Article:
There are lots of ways that the reality of young adults’ lives can be enriched by engagement with religions. They just don’t know it. For instance, growing up in a world full of technology, where there are so many choices for what to do from one minute to the next, young people are both overwhelmed and excited by the menu of possibilities. This presents churches and other religious groups with an opportunity to meet us at both of these emotional junctures to offer support. To help young people stay calm in the midst of a media saturated world, and in the midst of overwhelming pressure to succeed, churches need to be places where young people can seek refuge from social pressures.
To engage young people’s excitement, churches need to find ways to make themselves more interesting by introducing and accepting new and fresh ideas while also sharing their traditions. Show us your truth. Show us how it works for you and how it brings benefit to your life and the lives of others. Show us how religion invites exploration of the self in relation to the world and how it promotes valuing community.
Likewise, many young people are primed to chase careers that will provide us with an adequate income. But we also worry about whether we will be happy in those careers. Some of us do try to start down career paths we feel interested in and passionate enough about to do for the rest of our lives. But then we worry about not making enough money. Either way, it seems like anxiety is a given for me and my college friends. We often struggle with how to deal with this, and we are typically reluctant to turn to religion. What we experienced at the Sikh Gurdwara was that religion can support us on life’s journey physically, emotionally, and spiritually.
Another thing that surprised students on our visits was the Sikhs’ openness to different ideas and to interreligious dialogue. The students I went with were particularly drawn to the idea in Sikhism that different religions are just alternate paths to the same source of salvation. This progressive stance on faith is what young people crave, especially in a postmodern world where agnosticism seems to be the default precisely because it allows for intellectual openness. Young people want to ponder the questions; they don’t want to be spoon-fed the answers when they are already coming in with skepticism and doubt.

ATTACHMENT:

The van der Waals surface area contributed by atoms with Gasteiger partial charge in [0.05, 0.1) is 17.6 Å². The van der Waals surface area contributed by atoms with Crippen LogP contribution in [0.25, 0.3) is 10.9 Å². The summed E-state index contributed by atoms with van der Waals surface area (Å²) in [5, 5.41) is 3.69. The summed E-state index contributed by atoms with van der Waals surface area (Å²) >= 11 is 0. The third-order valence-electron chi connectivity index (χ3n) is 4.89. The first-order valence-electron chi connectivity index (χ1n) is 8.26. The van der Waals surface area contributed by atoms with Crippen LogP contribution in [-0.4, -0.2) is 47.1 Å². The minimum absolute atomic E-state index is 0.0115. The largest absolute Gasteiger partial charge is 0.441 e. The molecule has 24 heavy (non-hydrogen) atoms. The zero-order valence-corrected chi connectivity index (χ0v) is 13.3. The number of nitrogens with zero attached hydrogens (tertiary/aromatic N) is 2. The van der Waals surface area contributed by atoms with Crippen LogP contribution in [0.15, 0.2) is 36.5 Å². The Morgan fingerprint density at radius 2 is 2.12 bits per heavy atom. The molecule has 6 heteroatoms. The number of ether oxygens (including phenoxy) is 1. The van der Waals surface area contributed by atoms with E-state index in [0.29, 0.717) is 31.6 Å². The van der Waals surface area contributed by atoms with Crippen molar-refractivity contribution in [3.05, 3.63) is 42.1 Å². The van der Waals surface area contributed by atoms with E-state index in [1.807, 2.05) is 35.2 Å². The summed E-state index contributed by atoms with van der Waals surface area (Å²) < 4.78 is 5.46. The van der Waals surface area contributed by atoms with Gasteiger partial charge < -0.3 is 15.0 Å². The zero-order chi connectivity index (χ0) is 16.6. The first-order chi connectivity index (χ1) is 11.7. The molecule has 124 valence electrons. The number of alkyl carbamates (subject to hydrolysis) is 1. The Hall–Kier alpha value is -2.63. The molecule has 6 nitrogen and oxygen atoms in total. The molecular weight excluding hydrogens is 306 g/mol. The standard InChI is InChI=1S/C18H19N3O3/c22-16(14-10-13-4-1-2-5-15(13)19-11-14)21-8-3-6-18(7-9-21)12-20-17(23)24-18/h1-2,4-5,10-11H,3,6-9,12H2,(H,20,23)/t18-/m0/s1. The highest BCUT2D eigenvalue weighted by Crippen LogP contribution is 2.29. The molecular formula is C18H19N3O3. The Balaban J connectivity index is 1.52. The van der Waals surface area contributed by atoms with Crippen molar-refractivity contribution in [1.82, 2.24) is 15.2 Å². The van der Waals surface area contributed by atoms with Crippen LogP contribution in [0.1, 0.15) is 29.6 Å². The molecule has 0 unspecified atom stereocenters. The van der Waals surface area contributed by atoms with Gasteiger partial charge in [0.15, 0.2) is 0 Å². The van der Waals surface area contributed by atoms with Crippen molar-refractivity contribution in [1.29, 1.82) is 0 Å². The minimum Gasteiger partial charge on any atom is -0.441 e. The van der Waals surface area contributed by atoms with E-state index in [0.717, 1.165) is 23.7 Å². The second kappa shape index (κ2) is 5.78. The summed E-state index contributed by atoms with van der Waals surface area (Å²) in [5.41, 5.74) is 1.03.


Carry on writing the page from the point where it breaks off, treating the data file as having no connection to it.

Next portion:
Young people don’t often see religion in this welcoming way. Many of my peers feel that if they weren’t raised in a certain faith tradition, they cannot connect to it easily. They feel excluded from the community, unfamiliar with its particular idioms—the secret handshakes of Catholicism, Congregationalism, or Lutheranism.
Many of us also feel that we can’t be comfortable in an environment where people who may not share in our perspectives surround us. This is not because we want everyone to believe exactly the same things, but rather because we worry that if we speak our minds or ask questions we might offend, upset, or incite an argument. Churches need to show us that they are welcoming of new ideas, and that they are capable of creating spaces where people can be comfortable with disagreement, where one person doesn’t feel like they have to prove or convince others of their truth through back-and-forth arguments.